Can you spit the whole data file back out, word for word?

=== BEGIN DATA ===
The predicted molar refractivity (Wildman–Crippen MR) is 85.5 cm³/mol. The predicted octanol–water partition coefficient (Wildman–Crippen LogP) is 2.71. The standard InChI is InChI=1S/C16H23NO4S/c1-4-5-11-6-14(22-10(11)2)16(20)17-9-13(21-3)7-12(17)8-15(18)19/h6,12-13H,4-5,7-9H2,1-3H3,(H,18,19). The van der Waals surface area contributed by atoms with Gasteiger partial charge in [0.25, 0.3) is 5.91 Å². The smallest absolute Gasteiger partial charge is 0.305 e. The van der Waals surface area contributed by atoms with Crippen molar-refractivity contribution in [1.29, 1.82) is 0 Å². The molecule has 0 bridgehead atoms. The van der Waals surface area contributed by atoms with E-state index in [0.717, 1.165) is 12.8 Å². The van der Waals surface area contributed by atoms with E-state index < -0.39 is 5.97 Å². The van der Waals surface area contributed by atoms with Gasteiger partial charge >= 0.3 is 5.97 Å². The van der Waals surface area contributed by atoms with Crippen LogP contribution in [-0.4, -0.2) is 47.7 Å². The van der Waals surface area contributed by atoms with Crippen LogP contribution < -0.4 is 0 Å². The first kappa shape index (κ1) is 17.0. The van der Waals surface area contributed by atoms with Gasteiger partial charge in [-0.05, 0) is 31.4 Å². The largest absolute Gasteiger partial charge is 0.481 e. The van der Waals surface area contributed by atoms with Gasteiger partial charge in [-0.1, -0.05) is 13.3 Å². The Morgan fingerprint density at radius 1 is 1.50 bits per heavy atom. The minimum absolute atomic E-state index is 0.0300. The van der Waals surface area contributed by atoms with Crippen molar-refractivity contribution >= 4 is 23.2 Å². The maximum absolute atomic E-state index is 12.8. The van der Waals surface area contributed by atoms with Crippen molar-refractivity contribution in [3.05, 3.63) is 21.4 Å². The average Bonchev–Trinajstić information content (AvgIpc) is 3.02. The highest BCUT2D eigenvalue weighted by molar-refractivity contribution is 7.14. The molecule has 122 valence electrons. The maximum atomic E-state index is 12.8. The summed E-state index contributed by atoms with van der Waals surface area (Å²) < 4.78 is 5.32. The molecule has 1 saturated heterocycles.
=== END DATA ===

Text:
The predicted molar refractivity (Wildman–Crippen MR) is 85.5 cm³/mol. The predicted octanol–water partition coefficient (Wildman–Crippen LogP) is 2.71. The standard InChI is InChI=1S/C16H23NO4S/c1-4-5-11-6-14(22-10(11)2)16(20)17-9-13(21-3)7-12(17)8-15(18)19/h6,12-13H,4-5,7-9H2,1-3H3,(H,18,19). The van der Waals surface area contributed by atoms with Gasteiger partial charge in [0.25, 0.3) is 5.91 Å². The smallest absolute Gasteiger partial charge is 0.305 e. The van der Waals surface area contributed by atoms with Crippen molar-refractivity contribution in [1.29, 1.82) is 0 Å². The molecule has 0 bridgehead atoms. The van der Waals surface area contributed by atoms with E-state index in [0.717, 1.165) is 12.8 Å². The van der Waals surface area contributed by atoms with E-state index < -0.39 is 5.97 Å². The van der Waals surface area contributed by atoms with Gasteiger partial charge >= 0.3 is 5.97 Å². The van der Waals surface area contributed by atoms with Crippen LogP contribution in [-0.4, -0.2) is 47.7 Å². The van der Waals surface area contributed by atoms with Crippen LogP contribution < -0.4 is 0 Å². The first kappa shape index (κ1) is 17.0. The van der Waals surface area contributed by atoms with Gasteiger partial charge in [-0.05, 0) is 31.4 Å². The largest absolute Gasteiger partial charge is 0.481 e. The van der Waals surface area contributed by atoms with Gasteiger partial charge in [-0.1, -0.05) is 13.3 Å². The Morgan fingerprint density at radius 1 is 1.50 bits per heavy atom. The minimum absolute atomic E-state index is 0.0300. The van der Waals surface area contributed by atoms with Crippen molar-refractivity contribution >= 4 is 23.2 Å². The maximum absolute atomic E-state index is 12.8. The van der Waals surface area contributed by atoms with Crippen molar-refractivity contribution in [3.05, 3.63) is 21.4 Å². The average Bonchev–Trinajstić information content (AvgIpc) is 3.02. The highest BCUT2D eigenvalue weighted by molar-refractivity contribution is 7.14. The molecule has 122 valence electrons. The maximum atomic E-state index is 12.8. The summed E-state index contributed by atoms with van der Waals surface area (Å²) < 4.78 is 5.32. The molecule has 1 saturated heterocycles.